Direct link: Dogecoin Paper Wallet Creation and Removal Tutorial

Blocking comment spam without captchas

Spam block imageImagine you want to leave a comment on a blog. Next, imagine you have to solve one of those captchas — a jumbled image of letters and numbers — to prove you’re human. Now imagine that you can’t see. You have to solve an audio captcha instead, such as the ones below. All you have to do is work out what the sequence of numbers is in each one:




Rather tricky, huh? And these are genuine examples, not edited or downsampled.

Like most people, I needed a way to block spam on my WordPress blog but I refuse to use captchas. Spam is not my readers’ problem and as you can see, captchas are an extra hassle for everyone. Hard for people with good eyesight and even harder for people with poor or no eyesight (which includes all of us at some point in the future). Clearly we need to find a better alternative…

Question-and-answer captcha

These are of the form “what is two plus seven?” or “in which season do leaves fall?”. With text like this a blind person can hear it with software called a screen reader, which is good, but it has to be in a language they understand, which is not good. My blog is in English and Japanese so this a problem. There could be multiple answers, too; leaves can fall in the autumn or in the fall.

An extra form field hidden with CSS

This involves a field that should stay empty, possibly with a message saying “leave empty”. The idea is that spam bots will automatically fill in every field they come across but humans won’t. CSS can be used to hide the field from humans but it’s still “visible” to screen reader users or those with user styles applied (or none at all). Also, I tried this out for a while but in practice it wasn’t very effective — the spam bots are too smart.

Third-party spam-blocking service

Akismet is the most widely-used but there are others. They work by sending each comment to a remote server where it is analysed and classified as spam or genuine. This method seems to be effective but you have to register and possibly pay depending on your spam-blocking needs. It’s also not ideal in an environment where comments should be private.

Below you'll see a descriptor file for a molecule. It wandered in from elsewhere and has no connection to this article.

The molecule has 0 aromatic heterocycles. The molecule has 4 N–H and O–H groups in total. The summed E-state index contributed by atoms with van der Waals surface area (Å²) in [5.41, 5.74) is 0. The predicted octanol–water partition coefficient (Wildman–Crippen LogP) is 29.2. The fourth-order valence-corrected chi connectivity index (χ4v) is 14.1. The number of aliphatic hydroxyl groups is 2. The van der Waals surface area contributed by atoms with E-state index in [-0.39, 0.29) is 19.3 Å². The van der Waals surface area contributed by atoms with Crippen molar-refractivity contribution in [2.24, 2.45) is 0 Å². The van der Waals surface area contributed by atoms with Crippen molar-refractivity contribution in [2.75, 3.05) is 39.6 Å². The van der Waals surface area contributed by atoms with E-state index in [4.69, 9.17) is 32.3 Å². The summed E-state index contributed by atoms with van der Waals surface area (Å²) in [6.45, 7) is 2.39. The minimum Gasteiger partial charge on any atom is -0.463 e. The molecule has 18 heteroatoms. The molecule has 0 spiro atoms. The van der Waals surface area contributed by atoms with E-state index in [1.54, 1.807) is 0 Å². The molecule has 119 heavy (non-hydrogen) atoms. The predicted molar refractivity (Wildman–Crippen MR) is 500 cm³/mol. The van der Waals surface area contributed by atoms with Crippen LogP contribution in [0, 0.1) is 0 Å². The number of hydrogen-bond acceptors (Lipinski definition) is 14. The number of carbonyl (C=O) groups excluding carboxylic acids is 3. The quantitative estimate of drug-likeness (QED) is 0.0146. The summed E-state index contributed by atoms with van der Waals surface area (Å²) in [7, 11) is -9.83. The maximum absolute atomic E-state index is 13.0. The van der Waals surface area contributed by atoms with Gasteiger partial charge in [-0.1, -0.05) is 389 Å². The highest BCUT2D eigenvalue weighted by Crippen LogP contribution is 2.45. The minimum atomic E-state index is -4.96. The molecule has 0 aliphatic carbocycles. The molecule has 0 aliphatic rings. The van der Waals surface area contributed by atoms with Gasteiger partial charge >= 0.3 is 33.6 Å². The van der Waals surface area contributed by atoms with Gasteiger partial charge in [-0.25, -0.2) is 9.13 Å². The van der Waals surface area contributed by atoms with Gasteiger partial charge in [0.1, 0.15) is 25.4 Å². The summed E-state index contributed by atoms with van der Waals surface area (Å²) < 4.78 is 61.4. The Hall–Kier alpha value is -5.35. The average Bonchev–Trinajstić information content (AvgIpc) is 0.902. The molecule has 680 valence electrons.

IP address blacklists

Whether using your own list or somebody else’s, it’s easy to block comments from IP addresses that are known to send spam. I don’t like this for two reasons, though:

  • Several users can share a single IP address, for example through a VPN, or spammers could be sending comments from a machine they’ve secretly gained access to. I don’t want to penalise innocent users.
  • Looking through some of my spam comments I couldn’t see any from the same IP address so I doubt this approach would be very effective.

The answer?

Then I came across some spam bot research and a nice way to block them by Ned Batchelder (and probably others too). As most spam comments are sent rapidly from remote servers, we can add a unique token to our comment form and then check it’s still there when a comment is posted. I tried this and sure enough it blocked about two-thirds of spam — still room for improvement but it’s a good starting point. After much tweaking and experimenting I found that further analysis of a comment could catch most of the remaining spam, such as the delay between page load and posting, the ratio of text to links and the similarity of comment text to blog post text. Finally I’m satisfied. Out of the last 100 spam comments on this blog, 98 of them were detected and blocked by the filter. It’s not quite perfect and it may become less effective over time but I’m happy to make that compromise and keep my readers happy.

I’ve put this together into a spam-blocking plugin for WordPress and you can see the source code here. It’s designed to be invisible for users and maintenance-free for site owners. If you try it and like it, please give it a nice review in the WordPress directory so I can get that warm fuzzy feeling!